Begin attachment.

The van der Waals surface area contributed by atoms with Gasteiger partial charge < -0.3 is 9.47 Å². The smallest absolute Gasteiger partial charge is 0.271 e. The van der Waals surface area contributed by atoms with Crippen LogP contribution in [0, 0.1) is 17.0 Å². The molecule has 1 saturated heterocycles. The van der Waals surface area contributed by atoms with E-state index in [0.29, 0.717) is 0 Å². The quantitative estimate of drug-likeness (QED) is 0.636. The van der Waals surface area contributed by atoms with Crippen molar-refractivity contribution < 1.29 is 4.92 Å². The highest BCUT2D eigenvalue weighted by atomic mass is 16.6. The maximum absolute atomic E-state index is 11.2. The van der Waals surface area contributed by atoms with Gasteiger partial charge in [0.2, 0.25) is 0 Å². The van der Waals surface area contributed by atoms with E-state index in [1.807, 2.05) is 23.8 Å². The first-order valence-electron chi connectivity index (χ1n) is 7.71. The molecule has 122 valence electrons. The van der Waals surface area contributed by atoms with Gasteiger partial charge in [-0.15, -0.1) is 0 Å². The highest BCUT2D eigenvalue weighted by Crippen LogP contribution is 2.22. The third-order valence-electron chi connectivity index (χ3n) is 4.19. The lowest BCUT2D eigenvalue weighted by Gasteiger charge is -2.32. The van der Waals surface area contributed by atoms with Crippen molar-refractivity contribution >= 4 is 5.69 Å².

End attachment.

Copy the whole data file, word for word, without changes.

The van der Waals surface area contributed by atoms with Gasteiger partial charge < -0.3 is 9.47 Å². The smallest absolute Gasteiger partial charge is 0.271 e. The van der Waals surface area contributed by atoms with Crippen LogP contribution in [0, 0.1) is 17.0 Å². The molecule has 1 saturated heterocycles. The van der Waals surface area contributed by atoms with E-state index in [0.29, 0.717) is 0 Å². The quantitative estimate of drug-likeness (QED) is 0.636. The van der Waals surface area contributed by atoms with Crippen molar-refractivity contribution < 1.29 is 4.92 Å². The highest BCUT2D eigenvalue weighted by atomic mass is 16.6. The maximum absolute atomic E-state index is 11.2. The van der Waals surface area contributed by atoms with Gasteiger partial charge in [0.2, 0.25) is 0 Å². The van der Waals surface area contributed by atoms with E-state index in [1.807, 2.05) is 23.8 Å². The first-order valence-electron chi connectivity index (χ1n) is 7.71. The molecule has 122 valence electrons. The van der Waals surface area contributed by atoms with Gasteiger partial charge in [-0.15, -0.1) is 0 Å². The highest BCUT2D eigenvalue weighted by Crippen LogP contribution is 2.22. The third-order valence-electron chi connectivity index (χ3n) is 4.19. The lowest BCUT2D eigenvalue weighted by Gasteiger charge is -2.32. The van der Waals surface area contributed by atoms with Crippen molar-refractivity contribution >= 4 is 5.69 Å².